The novel coronavirus responsible for COVID-19 could become nothing more than an annoying seasonal cold within the next decade.
A new study, carried out by researchers at the University of Utah and published in the journal Viruses, used mathematical models to predict the possible future of the virus.
Models factored in lessons learnt from the COVID-19 pandemic on how the body's immunity changes and adapts over time.
The findings suggest that changes in the severity of the disease could be driven by "adaptations of our immune response" rather than changes in the virus itself.
Senior author, professor of mathematics and biological sciences Fred Adler, says the findings show a "possible future that has not yet been fully addressed".
"Over the next decade, the severity of COVID-19 may decrease as populations collectively develop immunity."
Although SARS-CoV-2, the coronavirus responsible for COVID-19, is the most well-known, there are a number of seasonal coronaviruses that circulate and cause a less severe illness, the study explains.
"Some evidence indicates that one of these cold-causing relatives might have once been severe, giving rise to the 'Russian flu' pandemic in the late 19th century. "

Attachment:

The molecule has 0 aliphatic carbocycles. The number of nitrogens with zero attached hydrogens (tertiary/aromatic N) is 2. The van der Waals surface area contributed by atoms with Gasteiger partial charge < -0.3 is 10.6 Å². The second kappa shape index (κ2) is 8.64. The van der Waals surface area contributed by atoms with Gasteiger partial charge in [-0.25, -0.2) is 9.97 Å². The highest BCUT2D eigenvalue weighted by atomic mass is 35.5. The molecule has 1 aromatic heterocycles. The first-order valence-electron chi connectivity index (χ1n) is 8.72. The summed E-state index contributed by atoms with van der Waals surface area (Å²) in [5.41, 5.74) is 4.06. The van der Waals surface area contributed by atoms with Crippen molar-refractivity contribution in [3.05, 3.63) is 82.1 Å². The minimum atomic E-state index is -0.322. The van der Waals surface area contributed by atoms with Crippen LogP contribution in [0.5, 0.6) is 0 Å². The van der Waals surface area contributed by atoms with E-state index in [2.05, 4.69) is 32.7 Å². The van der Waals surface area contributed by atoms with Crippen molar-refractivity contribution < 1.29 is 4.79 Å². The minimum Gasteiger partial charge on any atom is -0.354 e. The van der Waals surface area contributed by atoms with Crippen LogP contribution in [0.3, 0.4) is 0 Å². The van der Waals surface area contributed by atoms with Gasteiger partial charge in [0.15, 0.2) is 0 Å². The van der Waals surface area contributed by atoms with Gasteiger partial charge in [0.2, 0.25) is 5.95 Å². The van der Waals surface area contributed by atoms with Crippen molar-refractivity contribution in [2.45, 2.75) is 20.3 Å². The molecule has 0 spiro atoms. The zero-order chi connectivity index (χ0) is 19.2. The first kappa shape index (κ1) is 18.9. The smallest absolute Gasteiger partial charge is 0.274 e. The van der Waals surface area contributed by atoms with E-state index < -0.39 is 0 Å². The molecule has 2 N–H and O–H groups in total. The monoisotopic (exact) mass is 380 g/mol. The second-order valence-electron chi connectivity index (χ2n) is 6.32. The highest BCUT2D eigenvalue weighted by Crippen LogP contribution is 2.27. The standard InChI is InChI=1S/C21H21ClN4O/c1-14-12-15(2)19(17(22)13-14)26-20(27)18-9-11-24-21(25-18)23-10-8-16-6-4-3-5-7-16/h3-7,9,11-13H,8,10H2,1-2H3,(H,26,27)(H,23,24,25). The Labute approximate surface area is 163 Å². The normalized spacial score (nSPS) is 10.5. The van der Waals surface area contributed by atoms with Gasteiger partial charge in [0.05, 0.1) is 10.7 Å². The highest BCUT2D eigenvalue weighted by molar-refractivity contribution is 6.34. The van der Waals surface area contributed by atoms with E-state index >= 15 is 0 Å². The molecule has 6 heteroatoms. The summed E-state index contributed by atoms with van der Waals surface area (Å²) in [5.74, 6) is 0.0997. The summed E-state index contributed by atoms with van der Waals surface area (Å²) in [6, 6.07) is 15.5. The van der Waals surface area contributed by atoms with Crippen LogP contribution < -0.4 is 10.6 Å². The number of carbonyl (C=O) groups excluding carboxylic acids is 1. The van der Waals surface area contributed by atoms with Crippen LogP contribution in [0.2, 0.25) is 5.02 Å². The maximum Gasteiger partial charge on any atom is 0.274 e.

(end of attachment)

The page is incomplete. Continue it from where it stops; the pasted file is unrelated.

Researchers wanted to figure out whether, like the Russian flu, the severity of COVID-19 would lessen over time.
They ran several mathematical models which counted for scenarios, including:
- there is likely a dose-response between virus exposure and disease severity
- a person exposed to a small dose of virus will likely get a mild case of COVID-19 and shed small amounts of virus
- adults exposed to a large dose of virus are more likely to have severe disease and shed more virus
- masking and social distancing decrease the viral dose.
They also accounted for people who may have levels of immunity through vaccination or by having caught COVID-19 before.
The models all resulted in a "situation where an increasing proportion of the population will become predisposed for a mild disease over the long term" meaning people will be more likely to experience a less severe illness.
"In the beginning of the pandemic, no one had seen the virus before," Dr Adler explains. "Our immune system was not prepared."
Modelling shows as more adults become partially immune through vaccination or prior infection, severe symptoms will "all but disappear" over the next decade.
The models didn't account for every potential influence on disease trajectory, for example, new virus variants taking hold in the community.
"Our next step is comparing our model predictions with the most current disease data to assess which way the pandemic is going as it is happening," Dr Adler says.
"Do things look like they're heading in a bad or good direction? Is the proportion of mild cases increasing? Knowing that might affect decisions we make as a society."
So far globally there have been 166 million cases of COVID-19 and 3.44 million deaths. Both are vast undercounts, the World Health Organization said this week.